On the bubble

Creatively targeting ovarian tumors

Unlike many students, biomedical engineering major Pavan Kota didn’t have an epiphany senior year of high school or late in college about his future career plans. A junior now, Kota realized his discipline of interest the summer before he joined Case Western Reserve University.

He had been interested in becoming a physician, but was beginning to think that it was the research and devolvement side of medicine that really fascinated him. Not knowing where his first semester would leave him, he had to try to incorporate both. He remembers planning the schedule for his first semester at CWRU, cautious yet fixated.

“There’s something to be said for keeping all your options open,” Kota said. “However, it’s definitely very difficult, and sometimes it can spread you too thin.”

While he did find that he was on the right track, the last thing he expected his first research experience to be with was a children’s plaything: bubbles.

For junior Pavan Kota, these bubbles have been his research focus for the past two years. Kota researches how to attach an antibody to the surface of nano-sized bubbles so that they actively target ovarian cancer cells. The antibody will let the bubble identify a tumor cell, so that the bubbles will target tumors more readily.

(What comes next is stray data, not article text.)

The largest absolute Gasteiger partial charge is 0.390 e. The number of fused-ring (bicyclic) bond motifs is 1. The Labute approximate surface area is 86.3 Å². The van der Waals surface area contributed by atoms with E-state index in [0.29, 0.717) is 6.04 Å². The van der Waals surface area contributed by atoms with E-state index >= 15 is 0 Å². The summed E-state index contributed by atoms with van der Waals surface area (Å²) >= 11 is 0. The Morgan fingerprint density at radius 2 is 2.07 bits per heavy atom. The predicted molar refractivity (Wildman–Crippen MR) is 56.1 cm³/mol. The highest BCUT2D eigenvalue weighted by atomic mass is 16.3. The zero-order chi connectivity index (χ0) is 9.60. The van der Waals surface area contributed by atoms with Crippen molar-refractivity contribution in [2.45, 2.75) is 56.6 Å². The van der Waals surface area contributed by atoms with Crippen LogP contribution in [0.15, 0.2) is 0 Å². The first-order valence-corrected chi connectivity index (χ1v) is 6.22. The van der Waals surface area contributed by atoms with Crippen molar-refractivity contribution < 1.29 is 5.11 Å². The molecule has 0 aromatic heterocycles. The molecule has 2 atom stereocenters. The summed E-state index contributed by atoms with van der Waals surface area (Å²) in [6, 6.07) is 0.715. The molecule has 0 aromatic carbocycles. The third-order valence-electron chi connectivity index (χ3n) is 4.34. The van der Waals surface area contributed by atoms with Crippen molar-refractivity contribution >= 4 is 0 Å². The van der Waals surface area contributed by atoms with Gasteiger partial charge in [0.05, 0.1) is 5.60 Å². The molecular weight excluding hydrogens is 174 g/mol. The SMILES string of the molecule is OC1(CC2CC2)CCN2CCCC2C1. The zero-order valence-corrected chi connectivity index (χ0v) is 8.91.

These aren’t everyday bubbles, however. The nanometer size and the fluorocarbon gases they contain make them unique. They reflect sound waves back at their sources, a useful trait in the medical world. When these bubbles are injected into the bloodstream, they end up congregating in tumors. Then, an ultrasound can be used to identity the tumor. If there is a chemotherapy drug in the bubble, the ultrasound can actually be used to pop it and deliver the drug.

Currently microscale bubbles are used to indirectly identify or treat tumors. Kota explained that bubbles accumulate more in tumor cells, since their cell membranes contain larger pores. Current diagnosis and treatment ultrasounds rely on this fact.

However, many of these pores are actually thousands of times smaller, and cancer cells can have high pressures that may interfere with bubbles entering and remaining inside them. The lab is trying to develop a smaller and active-targeting bubble to provide better ultrasound pictures.

The lab’s work has primarily been attaching the antibody to the bubble and confirming its presence. For Kota, that meant a lot of training at first.

“There’s a lot to be said for getting involved in research as early as possible,” he said.

In each experiment, Kota attempted to attach the antibody to the bubble in a certain set of chemical conditions. He then had to look at whether he attached the antibody to the bubble successfully.

To do this, Kota used a second antibody, which has a fluorescent molecule attached to it. It can attach to the first antibody, which is attached to the bubble at the same time. He simply adds the second to the first and does a wash. If the second attaches to the first, the second remains and Kota can confirm this through the fluorescent signal.

Kota also demonstrated that the antibody-bubble complexes bind to tumor cells that are grown in his lab on petri dishes.

This semester, Kota is on a co-op working at General Electric. He isn’t sure if industry or academia is the right place for him. While there is more time now, when compared to that first summer when he chose his first-year classes, this decision is perhaps more critical. It waits for him in the near future.

“Getting hands-on experience can help guide your decisions and make it happen as quickly as possible,” Kota said.